Tag Archives: self-pity

Chuck’s Place: The Predator Teacher

We live in a predatory universe… beware!
– Photo by Jan Ketchel

Is it diabolical that a mosquito, tick, bacteria, or virus  feeds upon the matter and substance of our physical bodies? A nuisance, and in some cases a lethal nuisance indeed, yet, we begrudgingly accept this negative symbiotic reality as a feature of our physical world.

The Shamans of Ancient Mexico concur that our universe is a predatory universe. They describe this dynamic as operational at an even more subtle energetic level as well, that of an inorganic yet living entity that feeds upon the human energy produced by human emotion. Although negative in its draining of human energy, it also serves as a teacher that helps humans evolutionarily advance, if they can learn how to master its parasitic onslaught.

This opportunity, and the need for mastery over it, is ever so obvious in the conditions of our current world predicament. Outwardly, we are bombarded daily with the most outrageous of words and behaviors, incessantly taxing our emotional reserves, resulting in extreme volatility and emotional exhaustion.

These onslaughts fill the airwaves and social media, captivating modern life. Closer to home, beyond the politics of now, are our own personal longings for attention and validation, our own deepest needs compulsively seeking to bind us to screens.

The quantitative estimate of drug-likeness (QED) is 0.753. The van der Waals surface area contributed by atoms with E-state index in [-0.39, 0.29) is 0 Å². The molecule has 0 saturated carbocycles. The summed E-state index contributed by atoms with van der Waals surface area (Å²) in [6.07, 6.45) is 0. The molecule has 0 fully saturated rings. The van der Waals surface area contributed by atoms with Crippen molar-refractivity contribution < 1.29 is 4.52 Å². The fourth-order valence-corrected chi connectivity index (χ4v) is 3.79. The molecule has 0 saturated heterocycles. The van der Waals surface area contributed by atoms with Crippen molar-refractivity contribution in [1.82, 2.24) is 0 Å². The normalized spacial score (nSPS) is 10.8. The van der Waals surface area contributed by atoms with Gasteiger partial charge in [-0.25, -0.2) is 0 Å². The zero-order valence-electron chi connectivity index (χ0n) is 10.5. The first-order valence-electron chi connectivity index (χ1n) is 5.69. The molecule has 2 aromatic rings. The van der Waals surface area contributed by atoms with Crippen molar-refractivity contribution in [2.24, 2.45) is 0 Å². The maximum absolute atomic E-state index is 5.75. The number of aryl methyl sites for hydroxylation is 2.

Inwardly, we too are prey to the promptings of self-importance and self-pity, seeking outlet in an upward spiral of ecstatic inflation, or in a downward vortex, sending us into a bottomless pit of tortured longing and sadness. These volatile tendencies within ourselves often manifest in cycles of addictive attachments.

Shamans maintain that these various pathways of emotional activation are generated by an inorganic entity, which they have dubbed the flyer, through the judgments of offense that our internal dialogue incessantly broadcasts. Those judgements are directed toward self and other. They, in turn, generate a wave of emotional energy, the food for the flyer.

To free the self of this depleting symbiotic trap, shamans recommend a furtive effort of detachment, which they call the warrior’s way. The goal of the warrior’s way is to gain freedom from the bindings of attachment, first and foremost to being offended. If one can remain sober and detached in the face of offensive words and behaviors, none of one’s energy is lost in the encounter.

To accomplish this, one must lose one’s attachment to self-importance. Self-importance is generally garnered through validation by others, a highly dependent and vulnerable position, which leads to endless emotional strife. Rather than turn over one’s power to another’s validation, the guidance is to face the truth of one’s self within. Acceptance of, and the ability to laugh at, one’s self, goes a long way in cancelling out the impact of the judgments of others.